There will be an increased focus on mental health throughout Dickinson ISD this school year thanks to a $1.2 million grant from the Rebuild Texas Fund, which is a collaborative project of the Michael & Susan Dell Foundation and the OneStar Foundation to support the rebuilding efforts in communities impacted by Hurricane Harvey. The grant was approved and accepted by the Dickinson ISD Board of Trustees at the August 26 meeting.
“Two years ago today, Hurricane Harvey covered many parts of Dickinson ISD with several feet of flood water from Hurricane Harvey. Residents were faced with the daunting task of overcoming and rebuilding,” said Superintendent Carla Voelkel. “Now two years later, this process still continues for many families and it has taken an emotional toll on our students, their parents and the community.”
The grant will go specifically towards the hiring of a Social Emotional Learning Specialist and a Licensed Professional Counselor for the 2019-2020 school year and will provide numerous training opportunities for Dickinson ISD counselors, nurses, social workers, teachers and administration.
In addition, there will be expanded parent engagement opportunities, including a parent resource room, parent engagement events, campus meetings with behavioral health counselors and parents and scheduled training with outside mental health professionals. The “Character Strong” curriculum introduced at Dickinson High School this past year, will be expanded districtwide to teach character development and social/emotional learning skills at all grade levels.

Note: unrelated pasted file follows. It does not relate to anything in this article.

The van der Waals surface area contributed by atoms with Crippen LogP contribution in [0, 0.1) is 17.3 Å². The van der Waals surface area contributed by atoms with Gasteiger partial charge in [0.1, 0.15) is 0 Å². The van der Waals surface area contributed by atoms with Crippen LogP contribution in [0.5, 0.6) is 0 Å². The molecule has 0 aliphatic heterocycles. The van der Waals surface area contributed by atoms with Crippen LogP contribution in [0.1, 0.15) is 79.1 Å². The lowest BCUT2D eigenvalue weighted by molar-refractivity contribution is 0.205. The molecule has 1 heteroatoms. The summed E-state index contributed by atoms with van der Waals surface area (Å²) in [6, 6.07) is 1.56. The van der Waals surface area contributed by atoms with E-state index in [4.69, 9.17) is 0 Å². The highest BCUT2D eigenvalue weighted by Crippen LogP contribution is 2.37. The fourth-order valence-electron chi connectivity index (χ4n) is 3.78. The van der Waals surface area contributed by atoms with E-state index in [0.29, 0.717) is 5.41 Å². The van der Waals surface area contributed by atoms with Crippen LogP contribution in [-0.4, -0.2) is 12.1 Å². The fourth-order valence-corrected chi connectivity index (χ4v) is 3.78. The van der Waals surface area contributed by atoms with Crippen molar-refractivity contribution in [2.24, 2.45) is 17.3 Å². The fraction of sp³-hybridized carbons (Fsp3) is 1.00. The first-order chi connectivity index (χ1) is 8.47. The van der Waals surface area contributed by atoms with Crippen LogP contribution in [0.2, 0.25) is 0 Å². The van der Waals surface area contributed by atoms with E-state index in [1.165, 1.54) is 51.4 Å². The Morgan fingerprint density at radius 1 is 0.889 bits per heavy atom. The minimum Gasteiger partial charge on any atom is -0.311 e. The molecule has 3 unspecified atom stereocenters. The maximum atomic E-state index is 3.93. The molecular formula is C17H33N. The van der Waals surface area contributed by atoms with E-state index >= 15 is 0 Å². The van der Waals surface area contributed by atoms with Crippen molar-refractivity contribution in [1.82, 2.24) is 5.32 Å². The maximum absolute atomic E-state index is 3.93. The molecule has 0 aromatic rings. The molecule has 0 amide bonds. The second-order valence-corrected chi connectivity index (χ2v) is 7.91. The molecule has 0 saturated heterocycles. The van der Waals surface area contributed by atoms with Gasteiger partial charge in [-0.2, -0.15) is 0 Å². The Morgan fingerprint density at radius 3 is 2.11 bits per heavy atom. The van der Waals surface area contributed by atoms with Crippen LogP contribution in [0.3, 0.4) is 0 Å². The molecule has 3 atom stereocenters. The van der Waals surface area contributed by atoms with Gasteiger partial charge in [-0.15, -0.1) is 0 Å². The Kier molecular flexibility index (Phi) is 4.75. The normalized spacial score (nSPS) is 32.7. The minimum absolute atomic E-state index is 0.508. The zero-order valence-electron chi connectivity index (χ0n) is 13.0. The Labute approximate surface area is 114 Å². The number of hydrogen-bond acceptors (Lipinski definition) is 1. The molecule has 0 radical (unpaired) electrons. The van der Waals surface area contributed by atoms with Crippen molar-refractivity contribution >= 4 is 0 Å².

“The goal is to build a sustainable social emotional learning model that will help Gator students and their families build resilience through a focus on early childhood collaborative, restorative practices, mental health partnerships, trauma informed care and more,” said Laurie Rodriguez, Dickinson ISD Executive Director for Special Programs.
“The grant from Rebuild Texas Fund aims to give students and teachers the tools to recover from the mental trauma of Harvey and become more resilient to future disasters,” said Chris Hensman, Rebuild Texas Fund Program Officer.